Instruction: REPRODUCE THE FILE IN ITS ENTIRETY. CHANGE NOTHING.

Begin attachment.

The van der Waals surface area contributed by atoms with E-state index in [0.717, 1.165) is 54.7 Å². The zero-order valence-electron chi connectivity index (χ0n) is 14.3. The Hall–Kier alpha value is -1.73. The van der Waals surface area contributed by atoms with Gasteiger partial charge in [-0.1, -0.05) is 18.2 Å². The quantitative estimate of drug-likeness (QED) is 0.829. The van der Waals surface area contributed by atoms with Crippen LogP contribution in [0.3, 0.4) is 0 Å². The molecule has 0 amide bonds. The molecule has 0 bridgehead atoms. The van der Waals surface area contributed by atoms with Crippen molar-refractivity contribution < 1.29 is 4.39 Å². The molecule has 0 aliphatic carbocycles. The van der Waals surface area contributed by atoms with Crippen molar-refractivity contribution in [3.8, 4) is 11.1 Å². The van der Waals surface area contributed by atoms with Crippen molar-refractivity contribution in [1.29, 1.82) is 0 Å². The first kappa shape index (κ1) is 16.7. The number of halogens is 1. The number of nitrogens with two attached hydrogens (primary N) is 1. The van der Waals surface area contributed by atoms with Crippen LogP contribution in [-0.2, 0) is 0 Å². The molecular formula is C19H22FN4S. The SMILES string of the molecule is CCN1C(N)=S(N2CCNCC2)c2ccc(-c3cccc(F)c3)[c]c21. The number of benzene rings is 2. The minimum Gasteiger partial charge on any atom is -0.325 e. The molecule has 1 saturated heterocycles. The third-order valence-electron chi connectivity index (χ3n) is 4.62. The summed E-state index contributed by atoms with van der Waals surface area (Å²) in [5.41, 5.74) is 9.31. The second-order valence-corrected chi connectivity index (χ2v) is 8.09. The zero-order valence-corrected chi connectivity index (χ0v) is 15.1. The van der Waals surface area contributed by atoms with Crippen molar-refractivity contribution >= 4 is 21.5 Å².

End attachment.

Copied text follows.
The van der Waals surface area contributed by atoms with E-state index in [0.717, 1.165) is 54.7 Å². The zero-order valence-electron chi connectivity index (χ0n) is 14.3. The Hall–Kier alpha value is -1.73. The van der Waals surface area contributed by atoms with Gasteiger partial charge in [-0.1, -0.05) is 18.2 Å². The quantitative estimate of drug-likeness (QED) is 0.829. The van der Waals surface area contributed by atoms with Crippen LogP contribution in [0.3, 0.4) is 0 Å². The molecule has 0 amide bonds. The molecule has 0 bridgehead atoms. The van der Waals surface area contributed by atoms with Crippen molar-refractivity contribution < 1.29 is 4.39 Å². The molecule has 0 aliphatic carbocycles. The van der Waals surface area contributed by atoms with Crippen molar-refractivity contribution in [3.8, 4) is 11.1 Å². The van der Waals surface area contributed by atoms with Crippen molar-refractivity contribution in [1.29, 1.82) is 0 Å². The first kappa shape index (κ1) is 16.7. The number of halogens is 1. The number of nitrogens with two attached hydrogens (primary N) is 1. The van der Waals surface area contributed by atoms with Crippen LogP contribution in [-0.2, 0) is 0 Å². The molecular formula is C19H22FN4S. The SMILES string of the molecule is CCN1C(N)=S(N2CCNCC2)c2ccc(-c3cccc(F)c3)[c]c21. The number of benzene rings is 2. The minimum Gasteiger partial charge on any atom is -0.325 e. The molecule has 1 saturated heterocycles. The third-order valence-electron chi connectivity index (χ3n) is 4.62. The summed E-state index contributed by atoms with van der Waals surface area (Å²) in [5.41, 5.74) is 9.31. The second-order valence-corrected chi connectivity index (χ2v) is 8.09. The zero-order valence-corrected chi connectivity index (χ0v) is 15.1. The van der Waals surface area contributed by atoms with Crippen molar-refractivity contribution >= 4 is 21.5 Å².